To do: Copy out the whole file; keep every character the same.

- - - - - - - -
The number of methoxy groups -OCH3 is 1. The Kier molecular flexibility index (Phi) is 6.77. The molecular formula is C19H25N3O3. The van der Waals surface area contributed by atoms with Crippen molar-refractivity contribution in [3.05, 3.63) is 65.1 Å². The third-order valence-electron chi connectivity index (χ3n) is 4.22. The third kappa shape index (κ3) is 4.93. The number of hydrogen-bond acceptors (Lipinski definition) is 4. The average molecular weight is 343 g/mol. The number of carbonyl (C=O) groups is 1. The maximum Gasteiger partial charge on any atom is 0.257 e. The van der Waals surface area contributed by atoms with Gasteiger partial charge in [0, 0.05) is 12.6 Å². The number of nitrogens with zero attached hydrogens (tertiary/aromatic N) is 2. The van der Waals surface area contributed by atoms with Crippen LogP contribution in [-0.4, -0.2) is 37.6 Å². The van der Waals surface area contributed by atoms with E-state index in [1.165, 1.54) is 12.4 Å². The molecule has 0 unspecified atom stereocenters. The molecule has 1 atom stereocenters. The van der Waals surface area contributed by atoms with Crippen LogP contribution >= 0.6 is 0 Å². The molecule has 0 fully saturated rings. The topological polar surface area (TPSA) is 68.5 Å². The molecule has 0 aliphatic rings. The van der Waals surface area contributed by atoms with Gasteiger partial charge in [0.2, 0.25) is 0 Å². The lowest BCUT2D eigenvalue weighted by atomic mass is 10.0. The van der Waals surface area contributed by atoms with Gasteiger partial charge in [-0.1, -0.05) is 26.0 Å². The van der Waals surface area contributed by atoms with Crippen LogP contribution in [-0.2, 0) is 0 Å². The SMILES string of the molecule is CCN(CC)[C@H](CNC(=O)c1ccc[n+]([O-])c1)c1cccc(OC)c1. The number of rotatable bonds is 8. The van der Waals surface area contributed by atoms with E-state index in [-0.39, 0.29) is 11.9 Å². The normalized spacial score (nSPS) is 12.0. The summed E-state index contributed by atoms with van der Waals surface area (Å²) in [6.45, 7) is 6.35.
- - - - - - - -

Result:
The number of methoxy groups -OCH3 is 1. The Kier molecular flexibility index (Phi) is 6.77. The molecular formula is C19H25N3O3. The van der Waals surface area contributed by atoms with Crippen molar-refractivity contribution in [3.05, 3.63) is 65.1 Å². The third-order valence-electron chi connectivity index (χ3n) is 4.22. The third kappa shape index (κ3) is 4.93. The number of hydrogen-bond acceptors (Lipinski definition) is 4. The average molecular weight is 343 g/mol. The number of carbonyl (C=O) groups is 1. The maximum Gasteiger partial charge on any atom is 0.257 e. The van der Waals surface area contributed by atoms with Gasteiger partial charge in [0, 0.05) is 12.6 Å². The number of nitrogens with zero attached hydrogens (tertiary/aromatic N) is 2. The van der Waals surface area contributed by atoms with Crippen LogP contribution in [-0.4, -0.2) is 37.6 Å². The van der Waals surface area contributed by atoms with E-state index in [1.165, 1.54) is 12.4 Å². The molecule has 0 unspecified atom stereocenters. The molecule has 1 atom stereocenters. The van der Waals surface area contributed by atoms with Crippen LogP contribution >= 0.6 is 0 Å². The molecule has 0 fully saturated rings. The topological polar surface area (TPSA) is 68.5 Å². The molecule has 0 aliphatic rings. The van der Waals surface area contributed by atoms with Gasteiger partial charge in [0.2, 0.25) is 0 Å². The lowest BCUT2D eigenvalue weighted by atomic mass is 10.0. The van der Waals surface area contributed by atoms with Gasteiger partial charge in [-0.1, -0.05) is 26.0 Å². The van der Waals surface area contributed by atoms with Crippen LogP contribution in [-0.2, 0) is 0 Å². The SMILES string of the molecule is CCN(CC)[C@H](CNC(=O)c1ccc[n+]([O-])c1)c1cccc(OC)c1. The number of rotatable bonds is 8. The van der Waals surface area contributed by atoms with E-state index in [-0.39, 0.29) is 11.9 Å². The normalized spacial score (nSPS) is 12.0. The summed E-state index contributed by atoms with van der Waals surface area (Å²) in [6.45, 7) is 6.35.